Sheikhdom of al-Hawra

The Sheikhdom of al-Hawra[lower-alpha 1] (Arabic: Mashyakhat al-Hawra[1]) was a state of the Protectorate of South Arabia, and existed from the 19th century to 1967.[2] It became a British protectorate in 1890.[1]

Sheikhdom of al-Hawra

Mashyakhat al-Hawra
19th century–1967
Hawra and surrounding polities in 1946.
Capitalal-Hawra
Religion
Islam
GovernmentSheikhdom
Sheikh 
 1858 – 1895
`Abd Allah ibn Muhammad Ba Shahid
 1917 – 1951
Awad ibn Salih Ba Shahid
History 
 Established
19th century
 British protectorate
1890
 Disestablished
1967
Population
 1946
300
Today part ofYemen

Rulers

The rulers of al-Hawra bore the title Shaykh al-Hawra.[1]

Sheiks

`Abd Allah ibn Muhammad Ba Shahid, 1858? – 6 May 1895[1]

Sa`if ibn `Abd Allah Ba Shahid, 1895 – February 1896[1]

Ahmad ibn `Abd Allah Ba Shahid, February 1896 – 1 March 1900[1]

Salih ibn `Awad Ba Shahid, March 1900 – 6 October 1917 (Interrupted in May 1904)[1]

Awad ibn Salih Ba Shahid, October 1917 – 1951[1]

Graphical timeline

Demographics

In 1946, the Sheikhdom of al-Hawra had a population of 300.[3]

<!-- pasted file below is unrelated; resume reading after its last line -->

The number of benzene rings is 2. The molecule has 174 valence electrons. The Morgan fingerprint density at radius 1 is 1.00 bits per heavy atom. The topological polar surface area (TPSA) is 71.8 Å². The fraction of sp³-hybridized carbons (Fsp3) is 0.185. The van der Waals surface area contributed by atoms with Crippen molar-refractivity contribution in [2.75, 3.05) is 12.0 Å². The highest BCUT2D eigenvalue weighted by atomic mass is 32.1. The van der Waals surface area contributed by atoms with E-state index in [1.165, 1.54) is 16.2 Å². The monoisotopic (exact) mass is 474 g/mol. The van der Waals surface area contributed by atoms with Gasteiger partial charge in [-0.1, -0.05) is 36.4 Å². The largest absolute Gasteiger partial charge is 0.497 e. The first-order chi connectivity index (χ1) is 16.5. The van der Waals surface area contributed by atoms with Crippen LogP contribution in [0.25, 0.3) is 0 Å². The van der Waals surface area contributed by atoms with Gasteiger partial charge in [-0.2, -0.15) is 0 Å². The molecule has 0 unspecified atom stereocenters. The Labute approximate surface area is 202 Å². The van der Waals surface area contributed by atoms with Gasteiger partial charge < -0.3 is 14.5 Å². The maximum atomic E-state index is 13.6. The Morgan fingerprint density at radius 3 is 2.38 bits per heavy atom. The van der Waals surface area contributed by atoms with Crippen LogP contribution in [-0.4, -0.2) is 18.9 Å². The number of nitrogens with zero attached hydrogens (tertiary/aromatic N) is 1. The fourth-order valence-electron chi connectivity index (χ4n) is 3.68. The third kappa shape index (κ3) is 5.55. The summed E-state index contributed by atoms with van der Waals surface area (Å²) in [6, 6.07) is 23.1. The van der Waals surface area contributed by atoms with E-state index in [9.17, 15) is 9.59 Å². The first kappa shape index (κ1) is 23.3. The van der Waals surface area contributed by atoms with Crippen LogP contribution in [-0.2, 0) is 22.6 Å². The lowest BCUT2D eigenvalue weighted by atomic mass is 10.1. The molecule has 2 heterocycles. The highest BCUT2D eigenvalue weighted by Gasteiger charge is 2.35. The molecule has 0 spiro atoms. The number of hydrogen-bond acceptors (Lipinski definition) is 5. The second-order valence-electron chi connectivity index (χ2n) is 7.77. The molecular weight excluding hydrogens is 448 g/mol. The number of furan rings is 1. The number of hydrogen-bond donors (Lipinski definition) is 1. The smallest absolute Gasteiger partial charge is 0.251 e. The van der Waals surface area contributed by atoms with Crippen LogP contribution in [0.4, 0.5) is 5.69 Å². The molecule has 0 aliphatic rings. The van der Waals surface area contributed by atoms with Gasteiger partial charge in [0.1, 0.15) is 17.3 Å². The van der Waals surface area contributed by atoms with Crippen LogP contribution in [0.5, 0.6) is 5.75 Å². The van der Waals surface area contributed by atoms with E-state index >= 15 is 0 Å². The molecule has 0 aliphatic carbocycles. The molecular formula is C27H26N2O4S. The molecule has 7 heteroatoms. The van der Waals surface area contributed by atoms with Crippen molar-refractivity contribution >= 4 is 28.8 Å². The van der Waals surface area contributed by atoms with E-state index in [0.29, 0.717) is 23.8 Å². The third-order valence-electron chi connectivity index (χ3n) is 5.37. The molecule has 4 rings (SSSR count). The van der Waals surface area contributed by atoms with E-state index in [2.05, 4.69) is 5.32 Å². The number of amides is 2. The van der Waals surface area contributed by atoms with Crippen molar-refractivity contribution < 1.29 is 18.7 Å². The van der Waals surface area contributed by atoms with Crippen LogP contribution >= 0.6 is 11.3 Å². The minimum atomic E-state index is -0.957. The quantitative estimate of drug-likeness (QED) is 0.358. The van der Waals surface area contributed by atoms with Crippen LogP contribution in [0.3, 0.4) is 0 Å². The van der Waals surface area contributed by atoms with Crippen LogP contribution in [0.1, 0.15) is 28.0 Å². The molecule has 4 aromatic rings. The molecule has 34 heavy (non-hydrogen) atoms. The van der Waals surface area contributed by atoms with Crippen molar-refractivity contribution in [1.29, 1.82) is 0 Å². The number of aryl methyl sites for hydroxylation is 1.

Geography

A report in 1946 described al-Hawra as a "small fishing village".[4]

Theodore Bent's visit

Between 1893 and 1897, Theodore Bent, and his wife, Mabel Bent, undertook several expeditions into Southern Arabia. At one point, they visited the Sheikhdom of al-Hawra, where they described a large castle, belonging to the ruling Al Kaiti family, dominating a humble village. The castle, built out of sun-dried bricks, was seven stories high and covered roughly an acre (4 km2) of land, and prominently featured battlements, towers, and machicolations. Theodore and Mabel were welcomed by the Sultan, who requested a gift, which was given in the form of 20 Indian Rupees.[5]

Notes

  1. Also spelled Haura.

References

  1. "States of the Aden Protectorates". www.worldstatesmen.org. Retrieved 2019-06-23.
  2. "WHKMLA : History of Yemen". www.zum.de. Retrieved 2019-06-23. al-Hawra (19th c-1967)
  3. An Economic Survey of the Colonial Territories. H.M. Stationery Office. 1951. p. 134.
  4. Division, Great Britain Naval Intelligence (1946). Western Arabia and the Red Sea. Naval Intelligence Division. p. 147.
  5. Bent, Mabel; Bent, Theodore (1900). Southern Arabia. BiblioBazaar. pp. 106, 107. ISBN 9780554298146.
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